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It’s not every restaurant that unblinkingly serves up lobster grilled cheese panini and Maryland soft shell crab sandwiches to a line of dripping wet, shoeless patrons, but few places command a location like the one belonging to Lime Rickey’s. Right on Devereux Beach in Marblehead, this seaside snack shack has been beloved for years, through many owners. So when Anthony Marino and Victoria Farnsworth, most recently of Marino’s Café in Beverly, took over last year, all eyes were on them.

Fortunately, the snack bar is in good hands—a year into their venture, and the duo is still dedicated to serving up freshly prepared seaside meals. Not surprisingly, seafood remains the star of the show. Cooks go through about 300 pounds of lobster a week, delivered every other day from Beverly lobsterman Jeff Bartlett. With it they make lobster club sandwiches, the aforementioned panini (available some days as a special), and a delectable lobster roll.

Farnsworth says the key to her tender, sweet lobster roll—lightly dressed in a lemon mayo—is simplicity. “We get the lobsters in off the boat, steam and shuck in-house, and make every [roll] to order, so the amazing lobster meat isn’t just sitting in mayo getting soggy,” she says, adding, “There are no fillers—you’re just getting straight-up lobster meat with your choice of mayo or drawn butter.” Or dressed with nothing at all, if that’s how you like it.

Fish tacos, new to the menu this year, have quickly become a classic. Filled with swordfish grilled with a citrus marinade, the tacos are topped with roasted corn salsa, made from freshly shucked corn, and pickled red cabbage. Heat-seekers may turn up their noses—some have proclaimed them “New England-spicy,” but other items boast more of a fiery kick. The Campfire Burger, topped with homemade pico de gallo, smoked mozzarella and Sriracha, offers up a slow burn, as does the Applejack, slathered in homemade apple jalapeno coleslaw and jack cheese.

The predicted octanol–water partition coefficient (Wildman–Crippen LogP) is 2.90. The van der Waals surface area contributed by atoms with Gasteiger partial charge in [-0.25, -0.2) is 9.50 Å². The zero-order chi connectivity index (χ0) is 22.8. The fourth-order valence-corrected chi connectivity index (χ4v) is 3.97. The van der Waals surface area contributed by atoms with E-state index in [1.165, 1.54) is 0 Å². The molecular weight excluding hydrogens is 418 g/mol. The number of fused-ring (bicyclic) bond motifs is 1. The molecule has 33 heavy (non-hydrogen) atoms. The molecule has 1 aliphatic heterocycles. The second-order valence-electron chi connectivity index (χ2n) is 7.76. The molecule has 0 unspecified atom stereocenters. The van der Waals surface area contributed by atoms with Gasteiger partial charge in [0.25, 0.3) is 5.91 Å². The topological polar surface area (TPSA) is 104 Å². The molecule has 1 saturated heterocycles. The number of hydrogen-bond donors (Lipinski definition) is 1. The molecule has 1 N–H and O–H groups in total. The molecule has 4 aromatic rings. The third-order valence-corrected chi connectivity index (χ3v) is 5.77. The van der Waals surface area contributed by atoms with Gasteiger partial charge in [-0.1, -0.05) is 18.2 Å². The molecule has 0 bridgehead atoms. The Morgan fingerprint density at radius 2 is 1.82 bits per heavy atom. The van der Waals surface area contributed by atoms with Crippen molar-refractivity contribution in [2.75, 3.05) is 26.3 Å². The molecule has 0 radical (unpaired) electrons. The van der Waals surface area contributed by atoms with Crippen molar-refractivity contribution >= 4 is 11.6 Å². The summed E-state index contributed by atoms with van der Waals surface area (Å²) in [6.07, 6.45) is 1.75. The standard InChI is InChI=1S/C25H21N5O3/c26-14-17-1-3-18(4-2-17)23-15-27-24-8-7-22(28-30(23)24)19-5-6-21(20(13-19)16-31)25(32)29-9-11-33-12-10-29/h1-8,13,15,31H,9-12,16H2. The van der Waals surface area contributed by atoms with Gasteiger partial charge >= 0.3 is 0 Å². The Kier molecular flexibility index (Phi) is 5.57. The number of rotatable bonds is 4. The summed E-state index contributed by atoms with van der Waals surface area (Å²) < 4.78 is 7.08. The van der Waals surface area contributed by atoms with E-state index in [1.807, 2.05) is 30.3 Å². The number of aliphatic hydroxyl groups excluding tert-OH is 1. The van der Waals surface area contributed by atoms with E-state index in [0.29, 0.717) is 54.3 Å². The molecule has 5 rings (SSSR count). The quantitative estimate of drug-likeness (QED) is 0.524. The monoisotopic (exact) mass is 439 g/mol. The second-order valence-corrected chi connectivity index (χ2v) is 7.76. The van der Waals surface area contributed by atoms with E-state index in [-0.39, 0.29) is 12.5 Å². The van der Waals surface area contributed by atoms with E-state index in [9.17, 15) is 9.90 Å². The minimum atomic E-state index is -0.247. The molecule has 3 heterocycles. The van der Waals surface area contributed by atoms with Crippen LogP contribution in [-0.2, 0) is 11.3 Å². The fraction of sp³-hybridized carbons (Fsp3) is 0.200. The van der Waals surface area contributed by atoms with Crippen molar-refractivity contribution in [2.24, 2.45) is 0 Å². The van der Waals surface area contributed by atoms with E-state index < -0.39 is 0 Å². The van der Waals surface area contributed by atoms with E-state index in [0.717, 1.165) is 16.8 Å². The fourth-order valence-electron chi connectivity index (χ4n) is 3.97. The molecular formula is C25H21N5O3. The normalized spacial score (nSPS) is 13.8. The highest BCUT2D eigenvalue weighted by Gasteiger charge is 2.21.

Farnsworth says patrons are happy to take a chance on the novel fare. “People seem to be responding to new items, and eager to try new things, which is exciting since we love to come up with new menu items,” she says.

Even the restaurant’s namesake drink, the lime rickey—developed from a recipe by the previous owner—has gotten some tweaks. “The recipe was pretty incredible,” Farnsworth says, “but … I found that I could simplify it.” She says the changes cut down on the sweetness and made it easier for staff to make, meaning it will be the same refreshing drink every time. The coconut lime rickey is outstanding, with a grown-up balance of flavors.


Northshore’s insiders have a few tips for ultimate surfside eats:

·      Let the parking attendant know if you are eating at Lime Rickey’s but not hitting the beach—parking is free in the residents’ lot for diners, whether local or not.

·      Because everything is made to order, get in line before you are starving or check out the express menu, which has limited sandwiches, salads, drinks, and ice cream, without the wait.

·      Beware of hungry gulls—don’t leave your fries unattended while you get your ketchup, or you will have an unwelcome guest at the table upon your return.


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